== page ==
The Earthshot Prize aims to encourage a "decade of change" by annually handing out five prizes of a million pounds. Like his father, William has dedicated a lot of time to environmental issues.
Britain's Prince William on Thursday launched a new prize that he and his co-organizer, broadcaster and naturalist David Attenborough, hope will support solutions to combat climate change.
The Earthshot Prize aims to "incentivize change and help to repair our planet over the next 10 years," and "turn pessimism into optimism" by rewarding innovative solutions to environmental problems.
Five prizes of 1 million pounds (roughly €1.1 million or $1.3 million) will be awarded each year for the next 10 years, aiming to support at least 50 solutions to the world's greatest environmental problems by 2030.
The first five Earthshots will be awarded for projects that focus on protecting and restoring nature and clean air, reviving oceans, fixing the climate and reducing waste.
Kensington Palace described it as the "most prestigious global environment prize in history" and said it was inspired by US president John F. Kennedy's "Moonshot" project in the 1960s.
"We need to find solutions to be able to live our lives and enjoy our lives and not feel guilty and bad about some of the things we do," William, who is second in line to the throne, told BBC Radio 4 in an interview aired on Thursday. "I felt very much that there's a lot of people wanting to do many good things for the environment and what they need is a bit of a catalyst, a bit of hope, a bit of positivity that we can actually fix what's being presented."
Prince William and his wife Kate have paid considerable attention to climate issues, including this visit to a glacier in Pakistan late last year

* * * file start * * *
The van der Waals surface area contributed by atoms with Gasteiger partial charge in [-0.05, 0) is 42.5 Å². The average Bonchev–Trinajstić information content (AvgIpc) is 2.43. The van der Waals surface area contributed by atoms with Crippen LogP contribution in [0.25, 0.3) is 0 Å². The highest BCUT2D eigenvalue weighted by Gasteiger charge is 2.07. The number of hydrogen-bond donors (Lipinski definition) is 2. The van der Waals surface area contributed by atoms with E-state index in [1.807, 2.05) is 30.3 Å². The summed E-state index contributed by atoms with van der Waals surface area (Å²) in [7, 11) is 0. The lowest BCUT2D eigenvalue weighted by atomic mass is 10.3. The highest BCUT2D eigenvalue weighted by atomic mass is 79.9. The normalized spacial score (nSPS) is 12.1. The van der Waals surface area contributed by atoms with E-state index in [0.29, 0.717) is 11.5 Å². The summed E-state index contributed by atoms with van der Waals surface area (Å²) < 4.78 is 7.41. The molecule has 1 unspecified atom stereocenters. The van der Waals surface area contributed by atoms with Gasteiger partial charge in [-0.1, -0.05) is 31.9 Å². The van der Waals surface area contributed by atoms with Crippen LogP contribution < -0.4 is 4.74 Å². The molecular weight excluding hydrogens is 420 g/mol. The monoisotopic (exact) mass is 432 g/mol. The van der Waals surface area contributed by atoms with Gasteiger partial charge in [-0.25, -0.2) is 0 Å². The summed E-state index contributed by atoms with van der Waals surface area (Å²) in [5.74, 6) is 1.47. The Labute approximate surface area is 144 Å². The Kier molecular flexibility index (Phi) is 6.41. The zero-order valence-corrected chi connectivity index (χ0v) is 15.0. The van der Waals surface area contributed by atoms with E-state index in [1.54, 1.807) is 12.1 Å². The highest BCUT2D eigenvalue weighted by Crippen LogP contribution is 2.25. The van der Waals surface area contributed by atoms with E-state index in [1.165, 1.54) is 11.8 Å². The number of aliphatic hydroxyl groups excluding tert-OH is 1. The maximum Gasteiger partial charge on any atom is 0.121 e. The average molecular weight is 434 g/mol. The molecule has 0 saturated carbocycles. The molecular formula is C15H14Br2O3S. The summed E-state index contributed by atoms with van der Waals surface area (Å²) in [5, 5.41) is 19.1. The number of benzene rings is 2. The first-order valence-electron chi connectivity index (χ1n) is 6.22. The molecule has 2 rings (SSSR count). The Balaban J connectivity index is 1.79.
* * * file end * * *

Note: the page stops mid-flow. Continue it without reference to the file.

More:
The first set of nominations are set to open on November 1, with an annual global awards ceremony to be held in a different city each year. The first ceremony will be held in London in the second half of 2021.
"The Earthshot Prize is really about harnessing that optimism and that urgency to find solutions to some of the world's greatest environmental problems," said William. "The next 10 years are a critical decade for change. Time is of the essence, which is why we believe that this very ambitious global prize is the only way forward."
The prize is supported by a coalition of individuals and organizations, including the philanthropic bodies of billionaires like Microsoft co-founder Paul Allen, Alibaba founder Jack Ma and Michael Bloomberg.
Prizes can be awarded to individuals or teams, whether they be scientists, activists, economists, governments, business leaders and even countries.
"Suddenly there are real dangers that there may be a tipping point in which the icecaps of the North Pole begin to melt, which it's doing already," Attenborough told BBC radio. "People can see it's happening and it's a matter of great urgency now.''
The soft-spoken signature voice of BBC wildlife documentaries for decades, 94-year-old Attenborough has become increasingly outspoken on climate issues later in life.
lc/msh (Reuters, AP)